Monitoring SQL Server is an essential aspect of any relational database management system (RDBMS) when dealing with performance problems. Many of our customers want to capture certain systems and user-defined events for monitoring and troubleshooting problems related to SQL Server. SQL Server logs these events in SQL Server error logs and SQL Server agent logs.
Deadlocks are one such event can be captured in SQL Server error logs. A deadlock occurs when two or more processes are waiting on the same resource and each process is waiting on the other process to complete before moving forward. When this situation occurs, there is no way for these processes to resolve the conflict, so SQL Server automatically chooses one of the processes as the victim of the deadlock and rolls back the process, and the other process succeeds.
By default, when this occurs, your application may see or handle the error, but nothing is captured in the SQL Server error log or the Windows event log to let you know this occurred. The error message that SQL Server sends back to the client is similar to the following:
With Amazon RDS for SQL Server, you can now monitor the deadlocks and send Amazon Simple Notification Service (Amazon SNS) notifications as soon as a deadlock event occurs on an RDS for SQL Server instance. This can help you automate deadlock reporting and take appropriate actions to resolve deadlock conflicts.
This solution isn’t limited to capturing deadlock events; you can scale this solution to monitor other system and user-defined events captured in the error logs and SQL Server agent logs.
In this post, we show you how to publish error and agent log events directly to Amazon CloudWatch Logs and set up CloudWatch alarms and SNS notifications for the deadlock events that match the filter pattern that you create.
The following diagram illustrates the solution architecture.
To implement the solution, we walk through the following high-level steps:
Enable deadlock detection for Amazon RDS for SQL Server.
Publish the SQL Server error logs to CloudWatch.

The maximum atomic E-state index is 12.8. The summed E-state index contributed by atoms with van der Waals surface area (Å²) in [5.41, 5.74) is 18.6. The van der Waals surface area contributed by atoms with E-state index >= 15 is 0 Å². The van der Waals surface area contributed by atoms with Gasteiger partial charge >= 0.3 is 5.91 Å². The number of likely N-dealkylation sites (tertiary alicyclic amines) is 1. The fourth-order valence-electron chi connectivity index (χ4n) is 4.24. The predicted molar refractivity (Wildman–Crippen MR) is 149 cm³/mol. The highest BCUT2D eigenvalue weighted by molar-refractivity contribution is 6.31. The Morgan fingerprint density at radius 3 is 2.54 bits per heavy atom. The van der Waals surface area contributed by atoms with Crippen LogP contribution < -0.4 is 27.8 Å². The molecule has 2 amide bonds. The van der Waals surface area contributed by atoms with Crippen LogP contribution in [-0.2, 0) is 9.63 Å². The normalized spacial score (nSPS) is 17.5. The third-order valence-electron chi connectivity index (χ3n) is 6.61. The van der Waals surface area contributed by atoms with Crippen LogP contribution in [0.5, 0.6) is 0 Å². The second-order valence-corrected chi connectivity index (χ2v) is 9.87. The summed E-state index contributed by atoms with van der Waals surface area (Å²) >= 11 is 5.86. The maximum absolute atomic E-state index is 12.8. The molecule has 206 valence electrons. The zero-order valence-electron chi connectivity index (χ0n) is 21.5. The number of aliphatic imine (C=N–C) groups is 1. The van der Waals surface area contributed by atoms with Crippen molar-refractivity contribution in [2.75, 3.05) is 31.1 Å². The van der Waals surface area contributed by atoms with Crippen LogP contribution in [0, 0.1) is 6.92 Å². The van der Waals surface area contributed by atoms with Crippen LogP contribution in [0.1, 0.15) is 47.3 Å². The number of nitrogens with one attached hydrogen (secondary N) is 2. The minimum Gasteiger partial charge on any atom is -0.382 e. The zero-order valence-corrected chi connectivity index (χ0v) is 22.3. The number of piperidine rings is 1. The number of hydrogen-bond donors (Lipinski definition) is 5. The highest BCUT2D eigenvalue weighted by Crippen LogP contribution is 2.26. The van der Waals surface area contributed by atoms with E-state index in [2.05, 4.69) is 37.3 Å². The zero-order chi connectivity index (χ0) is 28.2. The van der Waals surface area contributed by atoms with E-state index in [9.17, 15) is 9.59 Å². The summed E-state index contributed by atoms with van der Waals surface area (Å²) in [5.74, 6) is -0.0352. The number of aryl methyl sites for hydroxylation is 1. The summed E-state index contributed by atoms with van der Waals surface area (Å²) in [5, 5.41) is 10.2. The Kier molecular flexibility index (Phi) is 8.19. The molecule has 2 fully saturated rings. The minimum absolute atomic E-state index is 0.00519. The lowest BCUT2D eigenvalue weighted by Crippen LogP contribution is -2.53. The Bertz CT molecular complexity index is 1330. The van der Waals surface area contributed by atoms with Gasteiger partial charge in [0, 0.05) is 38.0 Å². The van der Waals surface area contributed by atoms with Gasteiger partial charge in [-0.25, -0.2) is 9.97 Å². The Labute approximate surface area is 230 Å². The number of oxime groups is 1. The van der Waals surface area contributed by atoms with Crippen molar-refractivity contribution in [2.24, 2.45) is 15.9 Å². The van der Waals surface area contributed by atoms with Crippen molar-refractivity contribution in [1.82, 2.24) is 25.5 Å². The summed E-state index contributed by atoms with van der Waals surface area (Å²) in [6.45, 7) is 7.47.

Simulate a deadlock event.
Create a filter pattern and CloudWatch alarm.
Monitor the solution using Amazon RDS Performance Insights.
Amazon RDS for SQL Server
Access to the AWS Management Console and Amazon CloudWatch
An email address to receive notifications
SQL Server Management Studio (SSMS)
Enable deadlock detection for Amazon RDS for SQL Server
To enable deadlock detection, complete the following steps.
On the Amazon RDS console, choose Parameter groups in the navigation pane.
Choose Create parameter group.
For Parameter group family, choose the SQL Server version and edition you are using.
For example, SQL Server 2017 Standard Edition uses sqlserver-se-14.0.
Enter a Group name and Description.
On the Parameter groups page, choose the group that you created in the previous step.
Choose Edit parameters, and select 1204 and 1222.
Edit the Values for 1204 and 1222 to 1.
Choose Preview changes.
On the next page, choose Save changes.
In the navigation pane, choose Databases.
In the DB identifier section, choose your RDS DB instance.
From the Database options section, for DB parameter group, choose the parameter group you created.
DB instances require a manual reboot in the following circumstances:
If you replace the current parameter group with a different parameter group
If you modify and save a static parameter in a custom parameter group
Publish the SQL Server error logs to CloudWatch
To publish your SQL Server error logs to CloudWatch, complete the following steps.
On the Modify page of the Amazon RDS console, in the Error logs section, choose Error log.
This makes sure that the SQL Server error logs are published to CloudWatch Logs.
Enable Performance Insights for Amazon RDS.
In the Scheduling of modifications section, choose Apply immediately, and then choose Modify DB Instance.
On the Databases page, choose your RDS DB instance, then choose Actions.
Reboot the RDS DB instance for the changes to take effect.
Simulate a deadlock event
Simulate a deadlock transaction on your RDS for SQL Server instance by running the following T-SQL code in SQL Server Management Studio (SSMS).
Next, open two query windows in SSMS. Run the following code in each of the sessions, step by step, in two windows.
SET EmpName = ‘Gani’
WHERE EmpId = 1;
SET Location = N’Toronto’
WHERE SupplierId = 1;
SET Location = N’Columbus’
WHERE SupplierId = 1;
SET Phone = N’123-456-7890′
WHERE EmpId = 1;
After you run the code, you can see one of the transactions is processed (see the following screenshot).